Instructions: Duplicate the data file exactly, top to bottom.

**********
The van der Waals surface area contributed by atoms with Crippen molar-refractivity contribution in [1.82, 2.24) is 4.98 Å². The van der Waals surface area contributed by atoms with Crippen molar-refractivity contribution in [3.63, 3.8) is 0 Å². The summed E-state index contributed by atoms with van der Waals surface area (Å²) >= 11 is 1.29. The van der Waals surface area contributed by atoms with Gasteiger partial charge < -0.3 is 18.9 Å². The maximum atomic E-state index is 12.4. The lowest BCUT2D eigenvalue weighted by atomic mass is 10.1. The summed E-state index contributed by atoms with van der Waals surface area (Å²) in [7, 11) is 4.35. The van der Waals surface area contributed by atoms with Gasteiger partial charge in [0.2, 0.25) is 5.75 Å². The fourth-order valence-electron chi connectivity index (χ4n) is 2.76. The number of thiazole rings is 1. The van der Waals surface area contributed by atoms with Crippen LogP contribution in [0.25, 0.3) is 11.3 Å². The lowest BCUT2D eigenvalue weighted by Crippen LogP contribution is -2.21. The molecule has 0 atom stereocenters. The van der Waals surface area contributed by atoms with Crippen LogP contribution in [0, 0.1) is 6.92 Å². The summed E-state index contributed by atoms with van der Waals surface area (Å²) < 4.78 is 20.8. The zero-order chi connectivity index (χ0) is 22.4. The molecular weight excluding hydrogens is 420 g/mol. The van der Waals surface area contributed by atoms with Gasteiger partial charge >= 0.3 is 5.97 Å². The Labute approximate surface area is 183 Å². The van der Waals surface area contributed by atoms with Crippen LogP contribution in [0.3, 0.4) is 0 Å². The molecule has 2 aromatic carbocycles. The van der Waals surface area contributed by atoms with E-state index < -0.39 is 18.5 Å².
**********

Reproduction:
The van der Waals surface area contributed by atoms with Crippen molar-refractivity contribution in [1.82, 2.24) is 4.98 Å². The van der Waals surface area contributed by atoms with Crippen molar-refractivity contribution in [3.63, 3.8) is 0 Å². The summed E-state index contributed by atoms with van der Waals surface area (Å²) >= 11 is 1.29. The van der Waals surface area contributed by atoms with Gasteiger partial charge < -0.3 is 18.9 Å². The maximum atomic E-state index is 12.4. The lowest BCUT2D eigenvalue weighted by atomic mass is 10.1. The summed E-state index contributed by atoms with van der Waals surface area (Å²) in [7, 11) is 4.35. The van der Waals surface area contributed by atoms with Gasteiger partial charge in [0.2, 0.25) is 5.75 Å². The fourth-order valence-electron chi connectivity index (χ4n) is 2.76. The number of thiazole rings is 1. The van der Waals surface area contributed by atoms with Crippen LogP contribution in [0.25, 0.3) is 11.3 Å². The lowest BCUT2D eigenvalue weighted by Crippen LogP contribution is -2.21. The molecule has 0 atom stereocenters. The van der Waals surface area contributed by atoms with Crippen LogP contribution in [0, 0.1) is 6.92 Å². The summed E-state index contributed by atoms with van der Waals surface area (Å²) < 4.78 is 20.8. The zero-order chi connectivity index (χ0) is 22.4. The molecular weight excluding hydrogens is 420 g/mol. The van der Waals surface area contributed by atoms with Gasteiger partial charge >= 0.3 is 5.97 Å². The Labute approximate surface area is 183 Å². The van der Waals surface area contributed by atoms with Crippen LogP contribution in [0.3, 0.4) is 0 Å². The molecule has 2 aromatic carbocycles. The van der Waals surface area contributed by atoms with E-state index < -0.39 is 18.5 Å².